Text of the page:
American Express Co
Banks have made similar moves to increase base pay, but none have so far have reported hikes as dramatic as the one Chenault is due to receive from the largest U.S. credit card company by purchases. Chenault's base compensation is also high relative to other Wall Street firms.
Boosting base pay while reducing bonuses is increasingly seen as a way to reduce incentives for executives to juice up their compensation by taking outsized risk.
American Express said it was also boosting base pay for three other senior executives, according to a filing with the U.S. Securities and Exchange Commission.
Edward Gilligan, vice chairman, will make $1.45 million; Stephen Squeri, group president of global services and chief information officer, will make $1 million; and Daniel Henry, executive vice president and chief financial officer, will make $850,000.
Separately, Capital One said its chief executive, Richard Fairbank, will receive options to buy Capital One shares, the opportunity to earn restricted shares, and the chance to earn performance shares tied to Capital One's relative performance to other banks.
The target value for the package is about $13 million, but the value depends on factors including the bank's performance.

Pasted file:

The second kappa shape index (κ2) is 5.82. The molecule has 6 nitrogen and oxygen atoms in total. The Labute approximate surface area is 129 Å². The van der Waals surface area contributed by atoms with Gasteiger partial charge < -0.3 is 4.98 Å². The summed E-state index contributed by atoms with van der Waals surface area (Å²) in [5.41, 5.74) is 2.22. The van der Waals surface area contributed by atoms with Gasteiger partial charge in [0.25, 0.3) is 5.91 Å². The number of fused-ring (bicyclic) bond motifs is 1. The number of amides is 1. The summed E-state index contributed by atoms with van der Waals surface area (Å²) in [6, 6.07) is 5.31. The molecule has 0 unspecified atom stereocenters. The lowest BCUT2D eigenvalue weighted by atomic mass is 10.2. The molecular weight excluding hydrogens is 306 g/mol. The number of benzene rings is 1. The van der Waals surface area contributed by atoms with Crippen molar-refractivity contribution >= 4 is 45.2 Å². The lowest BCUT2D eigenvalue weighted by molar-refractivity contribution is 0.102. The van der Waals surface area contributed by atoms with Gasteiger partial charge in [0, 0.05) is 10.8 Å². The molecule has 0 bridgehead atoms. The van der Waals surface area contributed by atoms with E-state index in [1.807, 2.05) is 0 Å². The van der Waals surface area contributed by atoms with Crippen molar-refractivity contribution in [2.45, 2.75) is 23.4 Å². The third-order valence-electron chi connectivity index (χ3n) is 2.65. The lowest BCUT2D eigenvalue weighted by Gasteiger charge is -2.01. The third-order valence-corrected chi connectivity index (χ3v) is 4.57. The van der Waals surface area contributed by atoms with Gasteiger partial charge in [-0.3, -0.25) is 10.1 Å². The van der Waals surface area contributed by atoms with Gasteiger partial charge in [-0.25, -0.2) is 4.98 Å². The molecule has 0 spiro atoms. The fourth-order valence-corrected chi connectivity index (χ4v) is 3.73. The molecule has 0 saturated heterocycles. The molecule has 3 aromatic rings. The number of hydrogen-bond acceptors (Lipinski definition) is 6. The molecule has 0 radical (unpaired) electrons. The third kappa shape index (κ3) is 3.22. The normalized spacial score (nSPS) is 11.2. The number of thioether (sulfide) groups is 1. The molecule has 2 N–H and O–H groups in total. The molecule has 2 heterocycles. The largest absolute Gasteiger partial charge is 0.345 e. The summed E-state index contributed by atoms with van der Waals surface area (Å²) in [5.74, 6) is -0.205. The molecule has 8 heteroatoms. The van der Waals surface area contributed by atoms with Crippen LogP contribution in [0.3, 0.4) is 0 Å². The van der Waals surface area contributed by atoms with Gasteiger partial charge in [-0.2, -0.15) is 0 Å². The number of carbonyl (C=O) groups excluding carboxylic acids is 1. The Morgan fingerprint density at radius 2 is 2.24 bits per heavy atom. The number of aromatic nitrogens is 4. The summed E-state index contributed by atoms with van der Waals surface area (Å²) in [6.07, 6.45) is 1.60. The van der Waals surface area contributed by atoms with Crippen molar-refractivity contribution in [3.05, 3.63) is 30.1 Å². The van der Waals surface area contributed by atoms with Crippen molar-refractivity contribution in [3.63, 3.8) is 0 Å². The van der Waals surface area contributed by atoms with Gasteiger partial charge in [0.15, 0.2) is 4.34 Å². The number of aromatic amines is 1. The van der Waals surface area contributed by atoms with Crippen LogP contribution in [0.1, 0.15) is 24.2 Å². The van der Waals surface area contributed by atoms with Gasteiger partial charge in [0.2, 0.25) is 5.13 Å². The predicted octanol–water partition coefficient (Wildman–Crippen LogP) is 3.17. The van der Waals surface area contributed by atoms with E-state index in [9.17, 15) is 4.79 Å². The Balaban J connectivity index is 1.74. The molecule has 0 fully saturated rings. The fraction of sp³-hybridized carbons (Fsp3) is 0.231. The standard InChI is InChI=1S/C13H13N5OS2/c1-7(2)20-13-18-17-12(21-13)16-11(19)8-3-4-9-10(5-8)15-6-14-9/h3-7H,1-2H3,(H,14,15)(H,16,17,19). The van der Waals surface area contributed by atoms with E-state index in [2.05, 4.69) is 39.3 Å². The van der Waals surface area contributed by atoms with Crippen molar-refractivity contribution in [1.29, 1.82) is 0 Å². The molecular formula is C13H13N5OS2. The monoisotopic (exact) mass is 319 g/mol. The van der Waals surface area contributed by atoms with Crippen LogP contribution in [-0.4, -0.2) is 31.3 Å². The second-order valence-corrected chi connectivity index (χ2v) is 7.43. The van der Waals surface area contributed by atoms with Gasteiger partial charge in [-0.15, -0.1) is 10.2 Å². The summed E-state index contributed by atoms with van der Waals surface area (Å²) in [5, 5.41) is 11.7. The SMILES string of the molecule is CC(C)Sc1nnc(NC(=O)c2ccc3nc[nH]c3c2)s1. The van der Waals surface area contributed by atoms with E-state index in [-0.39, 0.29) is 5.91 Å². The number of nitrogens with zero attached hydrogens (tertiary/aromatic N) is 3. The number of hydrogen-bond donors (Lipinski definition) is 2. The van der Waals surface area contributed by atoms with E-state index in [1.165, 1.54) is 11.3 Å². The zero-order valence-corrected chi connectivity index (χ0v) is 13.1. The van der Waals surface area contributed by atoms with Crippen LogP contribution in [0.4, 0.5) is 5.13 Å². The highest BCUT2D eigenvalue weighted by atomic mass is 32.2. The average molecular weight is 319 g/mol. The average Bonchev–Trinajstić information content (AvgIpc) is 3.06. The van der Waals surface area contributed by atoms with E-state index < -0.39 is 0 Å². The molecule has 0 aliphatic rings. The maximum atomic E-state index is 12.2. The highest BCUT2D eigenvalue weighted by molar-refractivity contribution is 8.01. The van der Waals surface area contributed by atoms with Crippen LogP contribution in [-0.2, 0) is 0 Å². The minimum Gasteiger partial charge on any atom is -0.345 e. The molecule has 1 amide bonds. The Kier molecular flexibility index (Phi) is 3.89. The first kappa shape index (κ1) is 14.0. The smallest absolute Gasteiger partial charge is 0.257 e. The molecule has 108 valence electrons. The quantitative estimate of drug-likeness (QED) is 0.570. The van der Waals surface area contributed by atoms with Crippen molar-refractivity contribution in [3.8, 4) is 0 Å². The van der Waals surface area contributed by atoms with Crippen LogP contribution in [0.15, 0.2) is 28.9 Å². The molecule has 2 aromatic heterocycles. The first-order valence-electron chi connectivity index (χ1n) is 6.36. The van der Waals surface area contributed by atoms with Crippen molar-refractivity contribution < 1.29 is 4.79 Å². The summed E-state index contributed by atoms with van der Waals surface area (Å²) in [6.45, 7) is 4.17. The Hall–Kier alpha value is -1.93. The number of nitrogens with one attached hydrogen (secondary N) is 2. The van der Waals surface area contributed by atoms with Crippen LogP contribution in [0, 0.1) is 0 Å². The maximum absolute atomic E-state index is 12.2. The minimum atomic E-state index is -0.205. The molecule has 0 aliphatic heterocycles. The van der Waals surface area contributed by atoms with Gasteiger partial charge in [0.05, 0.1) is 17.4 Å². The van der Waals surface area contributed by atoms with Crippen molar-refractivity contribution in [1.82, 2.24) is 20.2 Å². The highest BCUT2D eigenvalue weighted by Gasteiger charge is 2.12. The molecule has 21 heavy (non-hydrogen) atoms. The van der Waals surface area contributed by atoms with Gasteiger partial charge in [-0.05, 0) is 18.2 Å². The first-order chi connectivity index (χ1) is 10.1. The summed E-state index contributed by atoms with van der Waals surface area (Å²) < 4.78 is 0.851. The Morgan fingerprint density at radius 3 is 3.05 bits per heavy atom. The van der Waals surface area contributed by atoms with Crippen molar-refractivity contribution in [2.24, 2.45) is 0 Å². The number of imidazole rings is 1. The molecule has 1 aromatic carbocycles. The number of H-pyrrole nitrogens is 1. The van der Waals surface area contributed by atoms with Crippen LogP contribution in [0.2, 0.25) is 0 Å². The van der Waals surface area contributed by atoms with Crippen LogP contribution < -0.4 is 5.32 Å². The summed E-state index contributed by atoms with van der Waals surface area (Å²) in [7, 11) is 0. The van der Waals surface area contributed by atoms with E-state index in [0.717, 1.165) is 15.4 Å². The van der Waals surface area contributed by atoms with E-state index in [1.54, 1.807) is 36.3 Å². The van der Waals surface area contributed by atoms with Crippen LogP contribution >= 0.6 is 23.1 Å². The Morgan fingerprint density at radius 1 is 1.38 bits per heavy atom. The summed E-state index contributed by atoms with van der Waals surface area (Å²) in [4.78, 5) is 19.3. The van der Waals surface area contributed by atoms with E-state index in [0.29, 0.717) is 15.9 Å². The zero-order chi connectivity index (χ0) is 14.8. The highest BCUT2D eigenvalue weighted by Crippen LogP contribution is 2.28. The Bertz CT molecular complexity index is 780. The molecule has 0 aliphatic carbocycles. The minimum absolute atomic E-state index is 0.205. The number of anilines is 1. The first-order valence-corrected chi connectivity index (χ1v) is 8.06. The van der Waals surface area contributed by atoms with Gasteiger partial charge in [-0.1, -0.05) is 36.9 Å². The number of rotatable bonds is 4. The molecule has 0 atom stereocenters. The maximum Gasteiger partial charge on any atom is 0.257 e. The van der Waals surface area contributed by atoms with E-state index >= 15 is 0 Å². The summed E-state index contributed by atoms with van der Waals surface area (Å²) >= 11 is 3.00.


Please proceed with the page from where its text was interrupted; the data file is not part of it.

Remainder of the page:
Fairbank has not taken a salary since 1997, according to a spokesman.
Base compensation for American Express CEO Chenault's exceeds Brian Moynihan's. The new Bank of America Corp
Moynihan's predecessor, Kenneth Lewis made $1.5 million in 2008, at the height of the financial crisis, more than other banking CEO made that year. JPMorgan Chase & Co
Base pay is usually a small portion of overall compensation for chief executives in the financial sector.
HOME SECURITY SYSTEM
American Express repaid the $3.4 billion bailout it received as part of the largest taxpayer rescue of the financial system in June. The company reported higher quarterly earnings last week, beating forecasts, helped by rising consumer spending and lower credit costs.
Chenault told employees last fall that American Express would reverse companywide pay cuts instituted in early 2009, including a 10 percent cut for executives above the level of senior vice president. He cited improving business conditions.
Chenault's total compensation package for 2009 is expected to be disclosed early this year. His 2008 package totaled $27.33 million, a 5 percent increase over what he made in 2007 even though the company faced ballooning credit losses.
His 2008 pay included $18.12 million in stock and option awards, $6.11 million in non-equity incentive plan compensation, $641,000 of pension value and non-qualified deferred compensation and $1.21 million in other compensation.
Additional perks included use of the company's aircraft, automobiles, and a home security system.
(Reporting by Steve Eder; Editing by Derek Caney, Tim Dobbyn, Leslie Gevirtz)